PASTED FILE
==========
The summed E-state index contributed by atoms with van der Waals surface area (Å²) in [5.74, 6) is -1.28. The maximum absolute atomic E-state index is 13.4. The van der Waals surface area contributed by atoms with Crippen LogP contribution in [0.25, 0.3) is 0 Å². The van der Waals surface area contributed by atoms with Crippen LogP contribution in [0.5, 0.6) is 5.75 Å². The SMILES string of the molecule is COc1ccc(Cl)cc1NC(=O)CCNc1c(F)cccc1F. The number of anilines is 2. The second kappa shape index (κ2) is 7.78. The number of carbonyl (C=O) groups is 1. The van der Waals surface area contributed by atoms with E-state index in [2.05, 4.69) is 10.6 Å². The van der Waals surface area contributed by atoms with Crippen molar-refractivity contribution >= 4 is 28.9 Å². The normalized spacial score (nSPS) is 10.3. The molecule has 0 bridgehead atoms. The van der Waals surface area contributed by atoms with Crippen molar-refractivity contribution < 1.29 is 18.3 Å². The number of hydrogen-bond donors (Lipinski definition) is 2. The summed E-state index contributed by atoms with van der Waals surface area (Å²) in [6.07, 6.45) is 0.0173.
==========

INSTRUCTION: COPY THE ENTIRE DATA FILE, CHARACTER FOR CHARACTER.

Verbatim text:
The summed E-state index contributed by atoms with van der Waals surface area (Å²) in [5.74, 6) is -1.28. The maximum absolute atomic E-state index is 13.4. The van der Waals surface area contributed by atoms with Crippen LogP contribution in [0.25, 0.3) is 0 Å². The van der Waals surface area contributed by atoms with Crippen LogP contribution in [0.5, 0.6) is 5.75 Å². The SMILES string of the molecule is COc1ccc(Cl)cc1NC(=O)CCNc1c(F)cccc1F. The number of anilines is 2. The second kappa shape index (κ2) is 7.78. The number of carbonyl (C=O) groups is 1. The van der Waals surface area contributed by atoms with E-state index in [2.05, 4.69) is 10.6 Å². The van der Waals surface area contributed by atoms with Crippen molar-refractivity contribution >= 4 is 28.9 Å². The normalized spacial score (nSPS) is 10.3. The molecule has 0 bridgehead atoms. The van der Waals surface area contributed by atoms with Crippen molar-refractivity contribution < 1.29 is 18.3 Å². The number of hydrogen-bond donors (Lipinski definition) is 2. The summed E-state index contributed by atoms with van der Waals surface area (Å²) in [6.07, 6.45) is 0.0173.